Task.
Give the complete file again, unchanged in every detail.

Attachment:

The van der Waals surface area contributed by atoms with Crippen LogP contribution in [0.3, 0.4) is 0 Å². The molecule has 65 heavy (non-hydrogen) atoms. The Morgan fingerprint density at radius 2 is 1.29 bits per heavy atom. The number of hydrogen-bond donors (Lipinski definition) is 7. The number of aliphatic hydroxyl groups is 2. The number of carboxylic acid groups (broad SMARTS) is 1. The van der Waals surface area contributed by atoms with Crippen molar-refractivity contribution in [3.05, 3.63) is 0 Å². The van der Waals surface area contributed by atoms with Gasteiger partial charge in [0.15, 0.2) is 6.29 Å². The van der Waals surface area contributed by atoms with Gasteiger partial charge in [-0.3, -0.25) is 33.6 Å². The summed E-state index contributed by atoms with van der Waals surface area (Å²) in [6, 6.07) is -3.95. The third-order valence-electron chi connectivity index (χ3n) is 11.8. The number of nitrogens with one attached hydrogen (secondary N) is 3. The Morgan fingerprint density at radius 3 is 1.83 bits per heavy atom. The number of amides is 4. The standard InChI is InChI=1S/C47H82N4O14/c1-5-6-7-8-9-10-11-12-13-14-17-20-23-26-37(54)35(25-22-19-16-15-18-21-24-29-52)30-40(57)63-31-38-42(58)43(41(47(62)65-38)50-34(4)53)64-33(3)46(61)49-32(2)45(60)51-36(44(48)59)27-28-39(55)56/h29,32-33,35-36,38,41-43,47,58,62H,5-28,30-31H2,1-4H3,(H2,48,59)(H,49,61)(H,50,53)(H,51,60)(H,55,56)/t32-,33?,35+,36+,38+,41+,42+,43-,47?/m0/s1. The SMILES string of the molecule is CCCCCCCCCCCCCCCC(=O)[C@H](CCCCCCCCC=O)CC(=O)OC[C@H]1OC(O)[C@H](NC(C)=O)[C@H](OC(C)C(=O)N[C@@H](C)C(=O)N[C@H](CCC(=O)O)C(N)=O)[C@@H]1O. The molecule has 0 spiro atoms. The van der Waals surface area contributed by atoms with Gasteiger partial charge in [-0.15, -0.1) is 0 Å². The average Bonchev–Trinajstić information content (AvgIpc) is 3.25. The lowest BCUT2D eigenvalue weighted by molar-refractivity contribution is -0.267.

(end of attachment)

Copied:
The van der Waals surface area contributed by atoms with Crippen LogP contribution in [0.3, 0.4) is 0 Å². The molecule has 65 heavy (non-hydrogen) atoms. The Morgan fingerprint density at radius 2 is 1.29 bits per heavy atom. The number of hydrogen-bond donors (Lipinski definition) is 7. The number of aliphatic hydroxyl groups is 2. The number of carboxylic acid groups (broad SMARTS) is 1. The van der Waals surface area contributed by atoms with Crippen molar-refractivity contribution in [3.05, 3.63) is 0 Å². The van der Waals surface area contributed by atoms with Gasteiger partial charge in [0.15, 0.2) is 6.29 Å². The van der Waals surface area contributed by atoms with Gasteiger partial charge in [-0.3, -0.25) is 33.6 Å². The summed E-state index contributed by atoms with van der Waals surface area (Å²) in [6, 6.07) is -3.95. The third-order valence-electron chi connectivity index (χ3n) is 11.8. The number of nitrogens with one attached hydrogen (secondary N) is 3. The Morgan fingerprint density at radius 3 is 1.83 bits per heavy atom. The number of amides is 4. The standard InChI is InChI=1S/C47H82N4O14/c1-5-6-7-8-9-10-11-12-13-14-17-20-23-26-37(54)35(25-22-19-16-15-18-21-24-29-52)30-40(57)63-31-38-42(58)43(41(47(62)65-38)50-34(4)53)64-33(3)46(61)49-32(2)45(60)51-36(44(48)59)27-28-39(55)56/h29,32-33,35-36,38,41-43,47,58,62H,5-28,30-31H2,1-4H3,(H2,48,59)(H,49,61)(H,50,53)(H,51,60)(H,55,56)/t32-,33?,35+,36+,38+,41+,42+,43-,47?/m0/s1. The SMILES string of the molecule is CCCCCCCCCCCCCCCC(=O)[C@H](CCCCCCCCC=O)CC(=O)OC[C@H]1OC(O)[C@H](NC(C)=O)[C@H](OC(C)C(=O)N[C@@H](C)C(=O)N[C@H](CCC(=O)O)C(N)=O)[C@@H]1O. The molecule has 0 spiro atoms. The van der Waals surface area contributed by atoms with Gasteiger partial charge in [-0.15, -0.1) is 0 Å². The average Bonchev–Trinajstić information content (AvgIpc) is 3.25. The lowest BCUT2D eigenvalue weighted by molar-refractivity contribution is -0.267.